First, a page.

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I(rispee_I(reme's Journal: Review: N

Journal by I(rispee_I(reme

N is the best Flash game I have ever played, so discard any expectations of objectivity. If you are no longer interested in reading the review, I advise you to form your own opinion by downloading it here.
Everybody else, feel free to continue reading.

As mentioned above, N is written in Flash, and is thus available for Windows, Mac, and Linux, in no particular order. Unlike virtually every other Flash game I've played, the purpose of N is not to display advertisements, or nag you to register; it is an actual videogame. The genre is an old favorite of mine, the 2d platformer, and the difficulty is reminiscent of Contra without the infamous Konami code. This, in spite of the fact that you have infinite lives.

Yes, that's right. Infinite lives. You may continue playing until you give up in frustration. But I get ahead of myself. N puts you in a level, all of which is visible with no scrolling, in the style of Donkey Kong. You are a very well animated Ninja, and your goal is to exit the level within the time limit. There are gold coins, too, and each adds two seconds to your time. So far, par for the course. What sets N apart from the myriad similar games is a physics engine that makes it almost as much fun to kill the ninja as it is to strive for the exit. To my knowledge, it is the first use of ragdoll physics in a 2d game, although if I'm wrong, I'm sure I'll be corrected.

The first few levels are a slow warm up, allowing you to grow comfortable with wall jumping and the additional demands the physics engine adds to controlling the Ninja. On level three, mines show up, and not two long after that... robots, the sworn enemy of all ninjas. The enemy AI is among the best I've seen in such a simple game, and even after you learn its rules, it is still challenging. Not too long after that, the game becomes so demanding you'll find yourself biting back curses like Yosemite Sam with each of your deaths. And those deaths, I'm sorry to say, are your fault. The simple controls (left and right arrows to walk; spacebar to jump) leave no room to blame anyone else, which is a hallmark of many great games.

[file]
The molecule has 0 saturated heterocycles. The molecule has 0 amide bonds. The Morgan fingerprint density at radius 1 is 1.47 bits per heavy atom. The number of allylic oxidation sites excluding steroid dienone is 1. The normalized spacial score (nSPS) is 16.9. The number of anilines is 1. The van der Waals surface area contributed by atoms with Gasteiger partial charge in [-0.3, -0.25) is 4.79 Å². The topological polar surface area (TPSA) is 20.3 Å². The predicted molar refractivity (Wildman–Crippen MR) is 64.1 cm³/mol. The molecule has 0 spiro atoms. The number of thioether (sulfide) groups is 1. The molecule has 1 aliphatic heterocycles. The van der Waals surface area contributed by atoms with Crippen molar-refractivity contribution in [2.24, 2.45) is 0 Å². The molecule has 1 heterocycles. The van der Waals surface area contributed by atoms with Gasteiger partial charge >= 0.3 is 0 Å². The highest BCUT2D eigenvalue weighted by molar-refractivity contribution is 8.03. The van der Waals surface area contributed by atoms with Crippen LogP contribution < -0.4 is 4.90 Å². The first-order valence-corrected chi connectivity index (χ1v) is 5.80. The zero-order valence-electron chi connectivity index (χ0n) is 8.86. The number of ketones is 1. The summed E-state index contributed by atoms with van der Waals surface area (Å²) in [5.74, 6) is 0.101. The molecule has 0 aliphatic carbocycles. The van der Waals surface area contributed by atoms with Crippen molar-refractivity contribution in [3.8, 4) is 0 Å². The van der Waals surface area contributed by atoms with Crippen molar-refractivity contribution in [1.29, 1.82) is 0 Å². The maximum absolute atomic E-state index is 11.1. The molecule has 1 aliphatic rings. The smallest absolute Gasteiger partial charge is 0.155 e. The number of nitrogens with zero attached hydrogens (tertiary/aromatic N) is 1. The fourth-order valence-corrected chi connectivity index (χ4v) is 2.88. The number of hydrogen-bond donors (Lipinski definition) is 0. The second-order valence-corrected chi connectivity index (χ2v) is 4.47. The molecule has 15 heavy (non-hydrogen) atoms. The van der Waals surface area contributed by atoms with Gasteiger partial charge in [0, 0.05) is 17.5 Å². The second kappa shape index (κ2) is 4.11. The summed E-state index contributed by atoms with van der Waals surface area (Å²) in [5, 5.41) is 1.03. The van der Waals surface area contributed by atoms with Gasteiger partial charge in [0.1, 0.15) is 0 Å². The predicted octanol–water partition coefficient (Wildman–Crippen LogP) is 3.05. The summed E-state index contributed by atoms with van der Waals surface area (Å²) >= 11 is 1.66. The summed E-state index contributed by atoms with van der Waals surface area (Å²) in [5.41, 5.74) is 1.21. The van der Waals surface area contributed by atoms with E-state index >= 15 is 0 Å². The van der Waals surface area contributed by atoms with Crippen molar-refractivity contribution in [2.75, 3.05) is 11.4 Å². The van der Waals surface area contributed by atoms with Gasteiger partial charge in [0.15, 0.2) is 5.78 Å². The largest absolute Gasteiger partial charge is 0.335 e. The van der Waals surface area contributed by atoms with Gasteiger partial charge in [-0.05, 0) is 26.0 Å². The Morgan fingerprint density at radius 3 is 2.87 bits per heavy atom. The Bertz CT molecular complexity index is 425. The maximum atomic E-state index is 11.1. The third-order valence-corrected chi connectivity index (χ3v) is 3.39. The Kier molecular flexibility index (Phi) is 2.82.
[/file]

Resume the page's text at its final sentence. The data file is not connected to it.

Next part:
With over 200 levels, a price of free, and able to fit on a floppy disk, I would say that most Flash-capable computers should be able to find room for N on their hard drive. Note: Go into options and set spacebar as the Jump key. You're only setting yourself up for heartbreak otherwise.

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Review: N

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